I couldn't believe this and knew we had to do something about it as a company, so I walked in the office the following week, gathered our team, and told them that we were going to produce a best in class children's multivitamin and that we were going to start donating a bottle for every customer order of any product. Since officially launching the program in July 2017, we've donated close to 600,000 vitamins to malnourished children in Haiti, Guatemala, El Salvador, and Peru, and I'm really excited to see the impact we're going to be able to make as Previnex continues to grow.

How did a Pepperdine education influence your professional trajectory?

As someone who went to law school knowing I wasn't going to become a lawyer, getting a legal education and learning to think a certain way has been a huge asset in my career. During my second year at the School of Law, the Palmer Center for Entrepreneurship launched, and I was a fellow and founding student board member. The Palmer Center allowed me to pursue my entrepreneurial career ambitions in a nontraditional way that still gave me the benefits of a traditional legal education. From company externships, to taking business school classes for law school credits, to the curriculum of the program itself, the Palmer Center supported my career goals and was definitely a catalyst that helped me pursue a career in finance and entrepreneurship.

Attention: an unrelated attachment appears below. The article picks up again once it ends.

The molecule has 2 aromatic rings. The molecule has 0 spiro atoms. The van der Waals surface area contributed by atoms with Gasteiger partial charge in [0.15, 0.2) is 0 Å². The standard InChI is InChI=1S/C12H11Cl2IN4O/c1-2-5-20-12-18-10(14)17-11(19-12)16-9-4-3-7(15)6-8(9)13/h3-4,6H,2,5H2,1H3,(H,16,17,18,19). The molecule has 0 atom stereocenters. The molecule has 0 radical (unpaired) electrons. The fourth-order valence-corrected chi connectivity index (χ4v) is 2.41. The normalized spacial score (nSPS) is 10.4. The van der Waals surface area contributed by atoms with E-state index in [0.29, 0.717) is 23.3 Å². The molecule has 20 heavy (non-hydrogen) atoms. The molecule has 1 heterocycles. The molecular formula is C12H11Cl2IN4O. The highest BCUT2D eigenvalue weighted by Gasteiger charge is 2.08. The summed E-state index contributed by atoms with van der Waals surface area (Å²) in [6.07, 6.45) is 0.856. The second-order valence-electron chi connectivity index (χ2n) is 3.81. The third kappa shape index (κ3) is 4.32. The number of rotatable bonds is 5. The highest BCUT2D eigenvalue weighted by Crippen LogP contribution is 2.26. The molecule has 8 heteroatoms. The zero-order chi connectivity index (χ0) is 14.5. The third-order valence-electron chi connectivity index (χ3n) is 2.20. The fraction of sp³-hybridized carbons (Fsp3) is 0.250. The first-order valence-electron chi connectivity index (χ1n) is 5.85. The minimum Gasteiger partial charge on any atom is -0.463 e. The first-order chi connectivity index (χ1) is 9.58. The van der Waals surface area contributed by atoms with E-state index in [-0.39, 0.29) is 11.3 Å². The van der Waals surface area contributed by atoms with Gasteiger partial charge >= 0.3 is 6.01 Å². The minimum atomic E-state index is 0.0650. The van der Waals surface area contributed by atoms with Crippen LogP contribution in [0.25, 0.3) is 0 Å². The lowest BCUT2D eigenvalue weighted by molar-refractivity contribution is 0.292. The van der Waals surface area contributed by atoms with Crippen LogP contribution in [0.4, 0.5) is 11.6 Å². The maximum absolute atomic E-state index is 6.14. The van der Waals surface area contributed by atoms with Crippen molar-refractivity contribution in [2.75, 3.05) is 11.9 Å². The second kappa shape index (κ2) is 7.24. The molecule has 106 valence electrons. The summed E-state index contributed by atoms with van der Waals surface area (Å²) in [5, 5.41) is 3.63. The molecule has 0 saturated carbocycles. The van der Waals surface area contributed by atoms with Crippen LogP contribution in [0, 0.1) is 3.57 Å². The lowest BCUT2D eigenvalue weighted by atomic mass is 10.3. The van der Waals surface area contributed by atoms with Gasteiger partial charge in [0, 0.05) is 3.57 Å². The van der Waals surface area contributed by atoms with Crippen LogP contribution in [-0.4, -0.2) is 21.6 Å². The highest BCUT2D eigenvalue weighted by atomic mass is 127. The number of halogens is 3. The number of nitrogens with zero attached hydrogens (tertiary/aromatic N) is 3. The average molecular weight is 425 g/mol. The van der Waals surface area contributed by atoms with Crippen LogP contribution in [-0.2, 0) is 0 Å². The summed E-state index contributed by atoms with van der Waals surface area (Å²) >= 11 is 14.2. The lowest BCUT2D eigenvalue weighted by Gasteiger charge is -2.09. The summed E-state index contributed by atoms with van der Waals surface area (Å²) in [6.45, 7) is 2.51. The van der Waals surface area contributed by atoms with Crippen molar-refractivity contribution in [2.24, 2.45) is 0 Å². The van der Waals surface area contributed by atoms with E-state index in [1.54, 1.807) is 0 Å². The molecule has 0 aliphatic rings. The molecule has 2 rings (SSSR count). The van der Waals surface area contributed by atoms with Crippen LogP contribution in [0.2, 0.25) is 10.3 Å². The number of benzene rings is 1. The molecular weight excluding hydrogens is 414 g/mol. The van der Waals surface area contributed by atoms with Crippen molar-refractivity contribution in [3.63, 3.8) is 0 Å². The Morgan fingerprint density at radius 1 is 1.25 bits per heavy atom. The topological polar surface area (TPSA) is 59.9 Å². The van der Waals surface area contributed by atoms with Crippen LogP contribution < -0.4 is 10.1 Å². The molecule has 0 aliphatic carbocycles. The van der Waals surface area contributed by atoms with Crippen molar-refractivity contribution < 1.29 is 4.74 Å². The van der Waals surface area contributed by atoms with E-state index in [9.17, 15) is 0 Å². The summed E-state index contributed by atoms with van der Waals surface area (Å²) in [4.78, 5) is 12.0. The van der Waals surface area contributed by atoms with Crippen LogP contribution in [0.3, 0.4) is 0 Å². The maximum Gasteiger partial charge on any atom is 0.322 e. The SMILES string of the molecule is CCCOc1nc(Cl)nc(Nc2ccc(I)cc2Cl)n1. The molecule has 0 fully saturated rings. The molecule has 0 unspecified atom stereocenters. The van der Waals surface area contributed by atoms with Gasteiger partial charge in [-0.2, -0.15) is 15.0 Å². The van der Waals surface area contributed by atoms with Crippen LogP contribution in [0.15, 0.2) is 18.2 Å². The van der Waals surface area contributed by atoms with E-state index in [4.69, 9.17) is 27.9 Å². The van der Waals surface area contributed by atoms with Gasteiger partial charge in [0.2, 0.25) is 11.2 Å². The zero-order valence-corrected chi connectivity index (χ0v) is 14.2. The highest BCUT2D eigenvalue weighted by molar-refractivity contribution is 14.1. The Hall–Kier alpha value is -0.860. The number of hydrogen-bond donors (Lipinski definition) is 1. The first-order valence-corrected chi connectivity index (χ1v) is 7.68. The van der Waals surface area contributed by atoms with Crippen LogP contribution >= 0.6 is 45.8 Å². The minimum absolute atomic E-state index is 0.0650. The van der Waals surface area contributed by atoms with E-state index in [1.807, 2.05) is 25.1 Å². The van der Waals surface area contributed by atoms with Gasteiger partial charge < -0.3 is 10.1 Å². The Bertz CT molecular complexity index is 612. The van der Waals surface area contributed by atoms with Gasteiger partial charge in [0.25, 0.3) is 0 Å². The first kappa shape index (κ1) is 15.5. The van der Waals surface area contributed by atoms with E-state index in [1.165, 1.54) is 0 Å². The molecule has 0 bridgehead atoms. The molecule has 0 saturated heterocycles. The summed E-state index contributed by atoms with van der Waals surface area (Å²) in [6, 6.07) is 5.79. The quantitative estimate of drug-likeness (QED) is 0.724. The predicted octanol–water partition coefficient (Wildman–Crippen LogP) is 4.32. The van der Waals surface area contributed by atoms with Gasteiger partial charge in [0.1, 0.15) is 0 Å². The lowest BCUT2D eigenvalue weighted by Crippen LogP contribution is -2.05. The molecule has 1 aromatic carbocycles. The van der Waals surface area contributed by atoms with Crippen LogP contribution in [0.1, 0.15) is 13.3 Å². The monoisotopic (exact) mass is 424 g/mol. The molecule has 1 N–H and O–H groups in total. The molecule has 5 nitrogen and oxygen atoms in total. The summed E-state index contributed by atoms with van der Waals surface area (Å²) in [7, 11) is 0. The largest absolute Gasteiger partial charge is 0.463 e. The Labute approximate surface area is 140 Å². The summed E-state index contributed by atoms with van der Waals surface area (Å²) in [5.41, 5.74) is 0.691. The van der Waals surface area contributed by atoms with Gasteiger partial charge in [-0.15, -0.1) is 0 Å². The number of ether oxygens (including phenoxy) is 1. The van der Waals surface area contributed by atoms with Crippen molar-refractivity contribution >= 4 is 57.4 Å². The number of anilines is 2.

Do you feel that you have a particular responsibility as a Pepperdine alumnus?

As I see it, Pepperdine has always pursued excellence, so I want to be a good steward of the education I received and people that supported me along the way, and be a reflection of excellence in the marketplace.

Is there a name that comes to mind when you think of a mentor during your time in law school?

Yes, Janet Kerr was a rockstar! Her vision brought the Palmer Center to life and she was an incredible encouragement to me as I pursued a nontraditional legal education. She opened up her network, was my advocate, helped me in so many ways, and I'm really thankful for her and the role she played in my education and career.

What do you hope to see for the next fifty years of Pepperdine Caruso Law school?

I hope the school of law continues to pursue excellence in all things. It's what they've done since I was a student and it's been incredible and so encouraging to see how much progress the school has made in such a short time. I also hope the law school continues to invest in nontraditional programs to support students who are pursuing careers outside of law.

For more on how Previnex gives back through its nutrition program, click here.

This year, the Palmer Center for Entrepreneurship and the Law celebrates its 20th anniversary. To learn how the Palmer Center integrates business, law, and innovation, we invite you to visit our website.